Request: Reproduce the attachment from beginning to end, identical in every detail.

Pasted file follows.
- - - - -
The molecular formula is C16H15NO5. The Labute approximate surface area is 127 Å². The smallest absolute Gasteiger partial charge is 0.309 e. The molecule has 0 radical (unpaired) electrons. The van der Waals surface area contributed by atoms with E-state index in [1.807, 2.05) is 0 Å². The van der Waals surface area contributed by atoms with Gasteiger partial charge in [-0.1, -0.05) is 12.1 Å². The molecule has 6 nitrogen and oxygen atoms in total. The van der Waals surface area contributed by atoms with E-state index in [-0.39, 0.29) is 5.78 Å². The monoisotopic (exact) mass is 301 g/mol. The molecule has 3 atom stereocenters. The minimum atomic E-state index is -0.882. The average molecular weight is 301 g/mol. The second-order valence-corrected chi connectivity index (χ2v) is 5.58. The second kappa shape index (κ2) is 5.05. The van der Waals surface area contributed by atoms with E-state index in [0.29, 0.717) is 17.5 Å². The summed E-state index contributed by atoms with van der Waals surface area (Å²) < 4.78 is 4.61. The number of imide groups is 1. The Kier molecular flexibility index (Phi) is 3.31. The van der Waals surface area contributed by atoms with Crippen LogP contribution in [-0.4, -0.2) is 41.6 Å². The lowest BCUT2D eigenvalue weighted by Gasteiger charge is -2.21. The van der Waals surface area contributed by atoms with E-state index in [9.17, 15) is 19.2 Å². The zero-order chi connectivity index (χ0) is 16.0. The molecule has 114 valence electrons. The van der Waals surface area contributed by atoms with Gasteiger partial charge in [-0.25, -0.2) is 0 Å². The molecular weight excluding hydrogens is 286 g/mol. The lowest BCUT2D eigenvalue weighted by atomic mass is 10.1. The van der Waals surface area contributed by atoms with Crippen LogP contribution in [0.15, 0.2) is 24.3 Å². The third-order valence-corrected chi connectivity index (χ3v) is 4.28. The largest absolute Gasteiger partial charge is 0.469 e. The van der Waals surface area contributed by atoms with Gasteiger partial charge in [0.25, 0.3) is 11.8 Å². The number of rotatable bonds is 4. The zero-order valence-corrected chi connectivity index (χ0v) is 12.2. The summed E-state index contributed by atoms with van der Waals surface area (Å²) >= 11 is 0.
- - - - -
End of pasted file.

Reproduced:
The molecular formula is C16H15NO5. The Labute approximate surface area is 127 Å². The smallest absolute Gasteiger partial charge is 0.309 e. The molecule has 0 radical (unpaired) electrons. The van der Waals surface area contributed by atoms with E-state index in [1.807, 2.05) is 0 Å². The van der Waals surface area contributed by atoms with Gasteiger partial charge in [-0.1, -0.05) is 12.1 Å². The molecule has 6 nitrogen and oxygen atoms in total. The van der Waals surface area contributed by atoms with E-state index in [-0.39, 0.29) is 5.78 Å². The monoisotopic (exact) mass is 301 g/mol. The molecule has 3 atom stereocenters. The minimum atomic E-state index is -0.882. The average molecular weight is 301 g/mol. The second-order valence-corrected chi connectivity index (χ2v) is 5.58. The second kappa shape index (κ2) is 5.05. The van der Waals surface area contributed by atoms with E-state index in [0.29, 0.717) is 17.5 Å². The summed E-state index contributed by atoms with van der Waals surface area (Å²) < 4.78 is 4.61. The number of imide groups is 1. The Kier molecular flexibility index (Phi) is 3.31. The van der Waals surface area contributed by atoms with Crippen LogP contribution in [-0.4, -0.2) is 41.6 Å². The lowest BCUT2D eigenvalue weighted by Gasteiger charge is -2.21. The van der Waals surface area contributed by atoms with E-state index in [9.17, 15) is 19.2 Å². The zero-order chi connectivity index (χ0) is 16.0. The molecule has 114 valence electrons. The van der Waals surface area contributed by atoms with Gasteiger partial charge in [-0.25, -0.2) is 0 Å². The molecular weight excluding hydrogens is 286 g/mol. The lowest BCUT2D eigenvalue weighted by atomic mass is 10.1. The van der Waals surface area contributed by atoms with Crippen LogP contribution in [0.15, 0.2) is 24.3 Å². The third-order valence-corrected chi connectivity index (χ3v) is 4.28. The largest absolute Gasteiger partial charge is 0.469 e. The van der Waals surface area contributed by atoms with Gasteiger partial charge in [0.25, 0.3) is 11.8 Å². The number of rotatable bonds is 4. The zero-order valence-corrected chi connectivity index (χ0v) is 12.2. The summed E-state index contributed by atoms with van der Waals surface area (Å²) >= 11 is 0.